Marks In Time

Zach Schonfeld serves up some fun facts from Shady Characters, Keith Houston’s new book on the history of punctuation:

The asterisk (*) and dagger (†), for instance, grew largely out of the symbols the grammarian Aristarchus of Samothrace placed in the margins of works of Homer to note lines of questionable origin; the em dash (—) nearly drifted into neglect when typewriter keys forced typists to turn to the double-hyphen (–) instead, but was subsequently validated by modern word-processors. And the Internet plays a tremendous role in the drama as well: the octothorpe (#), for example, fell into obscurity before Twitter resurrected it as the devilishly popular hashtag.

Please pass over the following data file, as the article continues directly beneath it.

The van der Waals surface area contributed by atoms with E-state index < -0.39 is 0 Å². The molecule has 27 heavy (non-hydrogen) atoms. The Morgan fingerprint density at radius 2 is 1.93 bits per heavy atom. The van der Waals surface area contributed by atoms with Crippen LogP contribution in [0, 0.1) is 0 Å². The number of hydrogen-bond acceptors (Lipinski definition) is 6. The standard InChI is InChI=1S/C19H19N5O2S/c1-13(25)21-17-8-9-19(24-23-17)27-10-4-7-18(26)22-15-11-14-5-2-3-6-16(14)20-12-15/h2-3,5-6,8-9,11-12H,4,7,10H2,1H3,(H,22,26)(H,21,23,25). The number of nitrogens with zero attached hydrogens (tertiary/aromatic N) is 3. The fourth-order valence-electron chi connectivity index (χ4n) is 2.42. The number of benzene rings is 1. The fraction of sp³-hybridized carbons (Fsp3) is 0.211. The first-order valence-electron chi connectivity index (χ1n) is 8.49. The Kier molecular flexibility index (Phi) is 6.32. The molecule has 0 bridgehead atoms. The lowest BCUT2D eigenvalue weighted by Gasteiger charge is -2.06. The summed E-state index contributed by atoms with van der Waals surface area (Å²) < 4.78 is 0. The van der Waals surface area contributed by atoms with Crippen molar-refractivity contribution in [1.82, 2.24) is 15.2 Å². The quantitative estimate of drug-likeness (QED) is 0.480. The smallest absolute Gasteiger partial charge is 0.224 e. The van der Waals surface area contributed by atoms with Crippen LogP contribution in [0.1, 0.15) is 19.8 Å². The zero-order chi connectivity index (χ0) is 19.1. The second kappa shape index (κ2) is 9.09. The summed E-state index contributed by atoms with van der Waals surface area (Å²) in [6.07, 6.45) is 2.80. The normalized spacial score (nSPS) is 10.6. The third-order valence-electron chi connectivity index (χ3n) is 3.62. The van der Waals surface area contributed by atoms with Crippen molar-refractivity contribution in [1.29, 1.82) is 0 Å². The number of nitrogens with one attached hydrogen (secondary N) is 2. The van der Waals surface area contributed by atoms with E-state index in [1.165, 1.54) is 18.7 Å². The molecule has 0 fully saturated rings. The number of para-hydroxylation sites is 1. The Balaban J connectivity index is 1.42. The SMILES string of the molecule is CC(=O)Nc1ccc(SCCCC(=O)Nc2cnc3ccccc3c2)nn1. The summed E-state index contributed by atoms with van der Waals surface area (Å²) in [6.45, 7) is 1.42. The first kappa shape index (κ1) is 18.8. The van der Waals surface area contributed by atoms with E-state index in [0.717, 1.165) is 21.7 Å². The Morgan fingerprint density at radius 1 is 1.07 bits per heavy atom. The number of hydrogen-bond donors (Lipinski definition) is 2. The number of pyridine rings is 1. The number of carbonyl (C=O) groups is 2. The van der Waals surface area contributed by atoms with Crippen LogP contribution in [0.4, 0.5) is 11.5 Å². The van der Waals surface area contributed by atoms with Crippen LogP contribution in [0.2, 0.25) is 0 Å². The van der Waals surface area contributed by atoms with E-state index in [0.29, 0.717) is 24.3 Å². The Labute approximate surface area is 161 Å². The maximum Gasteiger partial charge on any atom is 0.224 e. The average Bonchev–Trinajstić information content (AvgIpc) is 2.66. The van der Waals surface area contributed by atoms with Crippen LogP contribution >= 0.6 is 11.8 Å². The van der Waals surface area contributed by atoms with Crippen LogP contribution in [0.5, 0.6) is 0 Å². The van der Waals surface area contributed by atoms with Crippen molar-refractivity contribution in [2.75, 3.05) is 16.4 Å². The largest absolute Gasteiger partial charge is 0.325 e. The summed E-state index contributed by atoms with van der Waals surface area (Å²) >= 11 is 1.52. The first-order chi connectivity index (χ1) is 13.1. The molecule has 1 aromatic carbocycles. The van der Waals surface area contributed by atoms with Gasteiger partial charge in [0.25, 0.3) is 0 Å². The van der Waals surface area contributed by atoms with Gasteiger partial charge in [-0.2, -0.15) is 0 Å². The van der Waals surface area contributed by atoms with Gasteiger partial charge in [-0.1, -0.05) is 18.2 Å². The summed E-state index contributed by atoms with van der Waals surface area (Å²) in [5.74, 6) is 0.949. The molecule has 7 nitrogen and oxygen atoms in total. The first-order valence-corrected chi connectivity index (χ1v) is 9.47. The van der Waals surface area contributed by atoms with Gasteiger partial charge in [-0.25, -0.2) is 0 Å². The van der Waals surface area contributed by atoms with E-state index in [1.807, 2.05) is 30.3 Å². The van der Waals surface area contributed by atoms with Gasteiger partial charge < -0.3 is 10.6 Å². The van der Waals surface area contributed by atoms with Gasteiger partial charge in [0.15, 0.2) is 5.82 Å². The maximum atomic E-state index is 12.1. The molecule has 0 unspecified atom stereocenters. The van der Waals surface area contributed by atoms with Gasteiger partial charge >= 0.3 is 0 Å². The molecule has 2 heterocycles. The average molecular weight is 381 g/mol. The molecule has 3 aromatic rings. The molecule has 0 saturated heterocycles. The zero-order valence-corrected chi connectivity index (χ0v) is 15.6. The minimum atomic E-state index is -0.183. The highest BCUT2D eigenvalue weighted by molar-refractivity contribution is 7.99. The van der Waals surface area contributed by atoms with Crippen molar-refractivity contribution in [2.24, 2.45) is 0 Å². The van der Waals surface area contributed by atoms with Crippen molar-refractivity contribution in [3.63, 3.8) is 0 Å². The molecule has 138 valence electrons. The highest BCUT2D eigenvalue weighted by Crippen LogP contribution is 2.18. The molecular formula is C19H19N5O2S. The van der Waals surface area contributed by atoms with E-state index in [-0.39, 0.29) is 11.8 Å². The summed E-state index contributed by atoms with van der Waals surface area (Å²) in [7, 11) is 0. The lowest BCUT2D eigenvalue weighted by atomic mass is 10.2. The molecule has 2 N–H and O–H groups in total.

In other words, Houston’s Shady Characters covers a tremendous amount of historical and topical ground—veering from ancient Greece to a 1960s Madison Avenue exec seeking to jumpstart a new punctuation mark, from the Protestant Reformation (Martin Luther’s Ninety-Five Theses played a minor role in the development of the asterisk) to online communities, where numerous would-be pioneers have proposed an irony or sarcasm mark. (A huge success, obviously.)